Fourth, if the planet warms from increasing CO2 (doubtful), there will be more rain, not less. It will be wetter. That will dampen fires. The authors have it backasswards.

Fifth, and hardly worth mentioning, is that hysterical dire predictions of the catastrophic effects of CO2 are as common as fleas and and even less intelligent. Foolish “scientists” who should never have been credentialed as such set their own hair on fire in an effect to extract money from a hopefully frightened public. It’s Halloween every day for these folks.

September 30, 2020 1:02 pm

Presumably this guy had to produce better work than this to earn his PHD or did he just hand in a sheet of paper with climate change I’ll tow the line written on it. I have no qualifications but I do have a hat, it keeps my head warm please can I have a PHD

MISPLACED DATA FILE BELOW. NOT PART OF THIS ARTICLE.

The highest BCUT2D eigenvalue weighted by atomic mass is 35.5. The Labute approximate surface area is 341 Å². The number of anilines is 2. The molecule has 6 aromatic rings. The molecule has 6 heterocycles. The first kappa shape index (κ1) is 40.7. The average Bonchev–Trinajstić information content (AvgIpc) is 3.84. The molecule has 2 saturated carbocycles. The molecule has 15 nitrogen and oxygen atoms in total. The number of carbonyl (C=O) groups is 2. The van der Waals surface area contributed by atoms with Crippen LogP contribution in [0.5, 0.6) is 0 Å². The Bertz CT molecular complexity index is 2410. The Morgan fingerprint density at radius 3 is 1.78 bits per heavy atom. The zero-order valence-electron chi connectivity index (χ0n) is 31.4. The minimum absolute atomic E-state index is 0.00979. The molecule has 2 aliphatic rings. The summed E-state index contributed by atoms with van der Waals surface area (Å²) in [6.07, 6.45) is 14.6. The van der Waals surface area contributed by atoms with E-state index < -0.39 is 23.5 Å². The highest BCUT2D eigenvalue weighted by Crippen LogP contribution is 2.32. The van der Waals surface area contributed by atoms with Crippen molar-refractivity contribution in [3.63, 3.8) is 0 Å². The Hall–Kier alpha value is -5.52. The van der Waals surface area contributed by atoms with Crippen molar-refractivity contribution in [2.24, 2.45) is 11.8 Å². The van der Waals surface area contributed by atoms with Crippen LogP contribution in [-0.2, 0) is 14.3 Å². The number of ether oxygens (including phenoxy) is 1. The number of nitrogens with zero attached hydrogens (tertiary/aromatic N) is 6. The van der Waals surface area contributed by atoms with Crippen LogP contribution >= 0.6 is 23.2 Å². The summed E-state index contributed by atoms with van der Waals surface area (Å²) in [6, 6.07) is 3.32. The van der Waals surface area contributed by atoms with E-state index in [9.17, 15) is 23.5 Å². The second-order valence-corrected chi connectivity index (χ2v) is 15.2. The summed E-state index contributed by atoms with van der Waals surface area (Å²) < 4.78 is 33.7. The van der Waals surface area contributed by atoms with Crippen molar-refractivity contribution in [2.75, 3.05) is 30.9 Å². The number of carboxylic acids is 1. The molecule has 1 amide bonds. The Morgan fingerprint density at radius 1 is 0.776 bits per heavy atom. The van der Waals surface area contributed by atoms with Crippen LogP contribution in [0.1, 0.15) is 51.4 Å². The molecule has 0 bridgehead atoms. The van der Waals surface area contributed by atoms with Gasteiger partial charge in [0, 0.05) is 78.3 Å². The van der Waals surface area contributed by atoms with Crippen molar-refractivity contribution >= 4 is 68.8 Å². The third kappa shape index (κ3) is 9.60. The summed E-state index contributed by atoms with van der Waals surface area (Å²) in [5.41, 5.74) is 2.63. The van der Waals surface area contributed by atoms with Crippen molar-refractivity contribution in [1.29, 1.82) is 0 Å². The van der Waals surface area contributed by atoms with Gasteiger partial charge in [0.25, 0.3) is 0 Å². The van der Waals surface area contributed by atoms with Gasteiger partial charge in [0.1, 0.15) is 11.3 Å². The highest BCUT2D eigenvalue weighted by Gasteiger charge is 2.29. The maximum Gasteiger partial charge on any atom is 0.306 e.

Shoki Kaneda
September 30, 2020 2:42 pm

Human sacrifice! Dogs and cats living together! Mass hysteria!

September 30, 2020 2:58 pm

Umm, serious question here. If the carbon was split from the oxygen, and the oxygen released, where did the energy come from? Is that not an endothermic process, requiring large amounts of input to occur?

Abolition Man
September 30, 2020 3:13 pm

The author of this article is either a simpleton or a bumpkin; his last name, appropriately enough, implies both! If ever an article deserved a “The stupid, it burns!” meme, this one does!
If St. Greta’s magic molecule converts itself to it’s constituent atoms, instead of 21% atmospheric oxygen, we’d have 21.0004% plus a minute amount of atomic carbon to burn in the coming conflagration! Yeah, that’s a worrisome change; best get your fire insurance updated ASAP!